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Discussion Starter #1
This is something I learned over on the Pistolsmith forum, thought I'd pass it on. All you gunsmiths(You Kevin, Mr.Sweeney, etc) and notable 1911-mechanics will like this one.

Seems there's a problem with some Series II Kimbers with the new firing-pin safety. This is one of those 'Either it happens from the beginning or it doesn't happen things. Seems on some Kimbers the arm attached to the grip-safety that pushes up the plunger and releases the firing pin isn't long enough. The slide will release, the hammer will cock but, the gun won't fire when the trigger is pulled. Most people send the gun back to Kimber for a replacement, looking at 4 to 6 weeks here in Kimber's warranty shop. Well, there's a way to fix it in fifteen minutes, install a Colt firing-pin. they're identical except for the notch in the Kimber pin that the firing-pin safety block drops into. The Colt firing-pin holds the block up out of the way and it just rides on top of the pin without any interference. If the gun has to be sent back for any future warranty work, just swap the pins back out.

To change out; Strip the pistol down for cleaning, take the slide in one hand after you take the firing pin stop out, stick a small punch into the plunger-hole and push down onto a table. This pushes the block up and the firing-pin backs partially out. just reach and pull it out. Install of the Colt pin is the reverse.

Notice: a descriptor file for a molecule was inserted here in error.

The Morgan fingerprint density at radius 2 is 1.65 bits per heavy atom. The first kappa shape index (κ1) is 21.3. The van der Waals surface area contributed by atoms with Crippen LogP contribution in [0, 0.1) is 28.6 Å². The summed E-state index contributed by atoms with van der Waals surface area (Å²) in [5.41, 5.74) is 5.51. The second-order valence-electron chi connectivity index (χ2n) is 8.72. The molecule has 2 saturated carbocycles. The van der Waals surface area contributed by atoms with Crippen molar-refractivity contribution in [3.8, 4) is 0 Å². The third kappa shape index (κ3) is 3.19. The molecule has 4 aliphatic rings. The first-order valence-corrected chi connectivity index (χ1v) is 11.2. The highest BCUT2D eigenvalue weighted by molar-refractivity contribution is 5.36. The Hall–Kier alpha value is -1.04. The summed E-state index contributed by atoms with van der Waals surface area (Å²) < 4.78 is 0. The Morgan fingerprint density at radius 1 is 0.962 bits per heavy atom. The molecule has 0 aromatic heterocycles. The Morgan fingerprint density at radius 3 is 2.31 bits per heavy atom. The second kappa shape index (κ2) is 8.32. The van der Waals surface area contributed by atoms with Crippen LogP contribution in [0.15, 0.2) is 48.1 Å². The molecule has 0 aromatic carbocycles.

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I hope that no lawyers are reading your quick-repair tip...

I once told someone that the grip safeties of my two competition pistols were permanently disabled.
His response was that I was just making things easier for some prosecuting attorney or damages-seeking ambulance chaser.
 

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Discussion Starter #3
Steve, the firing-pin safety is redundent, it's tied directly to the Grip-safety. As soon as the grip safety is depressed, it clears the firing-pin. All this mod/repair does is turn a Series II into a Series I. Plus, it's something Kimber did on their own, no requirement to do it.
 

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Thanks for the clarification, Sarge.
Then, I take it, the grip safety still functions as a trigger-bow stopper, even if the "included" firing-pin safety is disabled.
 

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The only way a lawyer could make an issue of this is if you drop the gun and it discharges causing damage.
IF that happens, one could argue that the FP safety would've prevented it.
Every single Series II that I've personally checked had the firing pin safety mistimed in my opinion. Every single one would allow the hammer to fall before the FP safety was completely disengaged. My sample size is only about 10, though. Some would allow the hammer to fall before the FP safety was disengaged at all, but most of the time the safety was partially disengaged, allowing the FP to move, but not as freely as if the safety was completely disengaged.
I've had several people test their Series II guns at my urging; only one has reported that they had no timing issues with their FP safety.

Steve M1911A1 said:
Then, I take it, the grip safety still functions as a trigger-bow stopper, even if the "included" firing-pin safety is disabled.
Correct.
 

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Discussion Starter #6
Thanks tim, BTW, this is real easy for your friends with SeriesIIs to do.
 
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